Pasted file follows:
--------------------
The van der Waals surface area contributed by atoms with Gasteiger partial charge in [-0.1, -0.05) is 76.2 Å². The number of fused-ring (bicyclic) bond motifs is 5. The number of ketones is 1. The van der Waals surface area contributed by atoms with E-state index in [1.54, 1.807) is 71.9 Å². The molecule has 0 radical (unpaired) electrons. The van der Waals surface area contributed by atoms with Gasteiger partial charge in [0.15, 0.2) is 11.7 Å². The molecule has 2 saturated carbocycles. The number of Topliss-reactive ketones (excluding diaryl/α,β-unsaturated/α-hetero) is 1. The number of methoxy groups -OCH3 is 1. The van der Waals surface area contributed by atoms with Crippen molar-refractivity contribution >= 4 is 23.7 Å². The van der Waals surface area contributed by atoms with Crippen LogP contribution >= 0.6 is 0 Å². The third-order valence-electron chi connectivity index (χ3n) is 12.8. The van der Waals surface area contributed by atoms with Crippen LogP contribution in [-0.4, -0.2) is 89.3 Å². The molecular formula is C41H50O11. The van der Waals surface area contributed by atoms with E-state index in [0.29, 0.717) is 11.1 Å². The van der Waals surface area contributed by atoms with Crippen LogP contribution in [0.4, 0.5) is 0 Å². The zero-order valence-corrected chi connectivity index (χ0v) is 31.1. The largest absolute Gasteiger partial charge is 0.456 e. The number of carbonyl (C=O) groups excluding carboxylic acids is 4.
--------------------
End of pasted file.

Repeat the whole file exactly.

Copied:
The van der Waals surface area contributed by atoms with Gasteiger partial charge in [-0.1, -0.05) is 76.2 Å². The number of fused-ring (bicyclic) bond motifs is 5. The number of ketones is 1. The van der Waals surface area contributed by atoms with E-state index in [1.54, 1.807) is 71.9 Å². The molecule has 0 radical (unpaired) electrons. The van der Waals surface area contributed by atoms with Gasteiger partial charge in [0.15, 0.2) is 11.7 Å². The molecule has 2 saturated carbocycles. The number of Topliss-reactive ketones (excluding diaryl/α,β-unsaturated/α-hetero) is 1. The number of methoxy groups -OCH3 is 1. The van der Waals surface area contributed by atoms with Crippen molar-refractivity contribution >= 4 is 23.7 Å². The van der Waals surface area contributed by atoms with Crippen LogP contribution >= 0.6 is 0 Å². The third-order valence-electron chi connectivity index (χ3n) is 12.8. The van der Waals surface area contributed by atoms with Crippen LogP contribution in [-0.4, -0.2) is 89.3 Å². The molecular formula is C41H50O11. The van der Waals surface area contributed by atoms with E-state index in [0.29, 0.717) is 11.1 Å². The van der Waals surface area contributed by atoms with Crippen LogP contribution in [0.4, 0.5) is 0 Å². The zero-order valence-corrected chi connectivity index (χ0v) is 31.1. The largest absolute Gasteiger partial charge is 0.456 e. The number of carbonyl (C=O) groups excluding carboxylic acids is 4.